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How the Game Was Won: Kansas State

How the game came down to execution behind the 3-point line.

NCAA Basketball: Iowa State at Kansas State Scott Sewell-USA TODAY Sports

After a disappointing loss to TCU last week in Ames, Iowa State looked to bounce back from what was probably their worst game of the season. Kansas State, on the other hand, looked to put an exclamation point on the Big 12 title race.

In this week’s edition of How the Game was Won I examine the 14-24 performance from behind the arc that propelled Iowa State to a 14 point win and spelled D-O-O-M for Kansas State.

Three-Point Barrage

Iowa State came into Saturday’s game shooting 36% from 3, good for 101st in the country and 2nd in the conference. But what gives when it comes to shooting just under 60% against a team that holds opponents to 31% from behind the arc? The answer? Well-executed offense, clean spacing, and a little bit of luck.

The Iowa State offense is predicated on spreading out opponents and getting drive-and-kick 3’s. So, what does an ideal possession look like? How about a paint touch leading to a corner three:

I thought Iowa State did an excellent job of attacking mismatches as the game went on. Here you see Shayok drawing attention away from THT and forcing the slower Dean Wade to close out on an open corner 3. Note that penetration draws 3 defenders to Shayok. Placing four 3 point shooters around a post presence has forced teams to stretch their defense and guard the width of the floor. This is exactly why this Iowa State team has been so good on offense all year.

It just wasn’t poor Dean Wade’s day. The Kansas State Senior was mostly ineffective against the smaller Horton Tucker on offense (9 points on 3-6 shooting). Apparently it was later revealed that he was playing through a foot injury. He just couldn’t seem to get it going on either end, and the Cyclones certainly took advantage. Again, this is why Iowa State presents problems for so many teams. They are a match-up nightmare, especially if these shots are falling:

As the game went on and KSU began to pay more and more attention to the 3 point line, Iowa State did an excellent job of taking what was given to them. THT does a great job staying in control and keeping his head up to find Lard for the dagger here. This is a play we haven’t always seen from him this year, as his tendencies include putting his head down and barreling into trouble. He is at his best when he shimmies into the lane with his eyes up, using his strength to keep smaller guards on his hip, which causes the defense to collapse. Heady play from the freshman.

I can’t say enough how talented Talen Horton Tucker is. He had a tough start to conference play and is inconsistent, at times, but he adds another option that makes Iowa State that much harder to defend. I have no doubt that if Iowa State makes a run in March, he will be a huge part of the reason why. I would even go as far to say that he and Wigginton are the most important players on the offensive side of the ball.

Speaking of, here are Lindell’s splits in wins and losses this season. Note the absurd FG% difference and PPG, which isn’t listed, but calculates out to 15 PPG in wins and 7 PPG in losses.

So what did he end up shooting against K-State? 23 points on 78% shooting from the field.

Bruce Weber lamented during his post game press conference about the fact that Iowa State just seemed to make everything. Every time Kansas State would get within striking distance or the momentum would begin to shift in their favor the Cyclones would respond in a huge way, particularly THT or Wigginton. Winning on the road in an environment as hostile as Bramlage Coliseum requires tremendous discipline and mental focus, and I thought the Cyclones played a mostly fundamentally sound game. They made the right passes, defended well, and answered every challenge K-State threw at them. But in all honesty, if you shoot just under 60% from three and make 14 of them, you’re gonna win most games.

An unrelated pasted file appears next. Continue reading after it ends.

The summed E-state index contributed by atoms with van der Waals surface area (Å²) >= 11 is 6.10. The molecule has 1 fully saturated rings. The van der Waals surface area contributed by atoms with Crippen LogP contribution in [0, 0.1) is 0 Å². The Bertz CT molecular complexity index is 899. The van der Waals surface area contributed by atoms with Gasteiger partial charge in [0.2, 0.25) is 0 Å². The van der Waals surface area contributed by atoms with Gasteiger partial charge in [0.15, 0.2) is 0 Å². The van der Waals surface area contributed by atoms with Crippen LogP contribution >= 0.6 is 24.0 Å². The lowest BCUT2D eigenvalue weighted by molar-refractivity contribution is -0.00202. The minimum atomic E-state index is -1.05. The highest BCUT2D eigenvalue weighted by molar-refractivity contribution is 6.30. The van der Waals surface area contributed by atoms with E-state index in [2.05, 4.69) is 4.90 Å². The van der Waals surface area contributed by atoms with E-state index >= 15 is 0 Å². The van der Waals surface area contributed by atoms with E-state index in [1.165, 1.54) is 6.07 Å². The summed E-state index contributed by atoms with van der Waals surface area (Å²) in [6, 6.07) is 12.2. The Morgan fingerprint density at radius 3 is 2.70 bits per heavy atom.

Some Miscellaneous Notes:

  • Lard’s technical was a head-scratcher. He does that flex and stare every game. Unless he was blatantly told he would be T’d up if he did it, I have no idea why it was called. Refs are going to miss calls both ways throughout the course of a game and season, but the least they can do is be consistent.
  • Speaking of Lard, he’s come a long way from being in the doghouse at the beginning of the year. Now, he’s part of the crunch time lineup and is finding a way to stay on the floor.
  • Nick Weiler-Babb played all 40 minutes on Saturday, but struggled to find his rhythm on the offensive end of the floor: 2-8 from the floor, 6 points, 6 assists, 1 turnover.
  • Tyrese Halliburton is producing a staggering 137.5 offensive rating in conference play. For reference, the highest rating since 2009 is 145.96. Even Georges never got above 120 during his 4 year stint as a Cyclone. Strangely enough, if I were scheming up a way to defend the Cyclones, the number one bet is staying at home and forcing Halliburton to finish around the rim. All too often he penetrates and looks to pass too eagerly, neglecting easy shots in the lane.
  • I believe a team has fouled Lindell Wigginton in 5 straight games now from behind the arc. His ability to hang and float during his jumper is not forgiving for defenders who close-out with even the slightest bit of carelessness.
  • I could throw stats out talking about the balance this team has shown over the course of the season, or the inconsistencies they’ve shown with executing against a zone, but March tends to favor those who peak at the right time. This final stretch of games will go a long way in shaping the team we will see attempt to make a run to Minneapolis, and I have faith in Prohm’s ability to prepare and deliver.

Strap in, Cyclone fans. It’s gonna be a bumpy finish.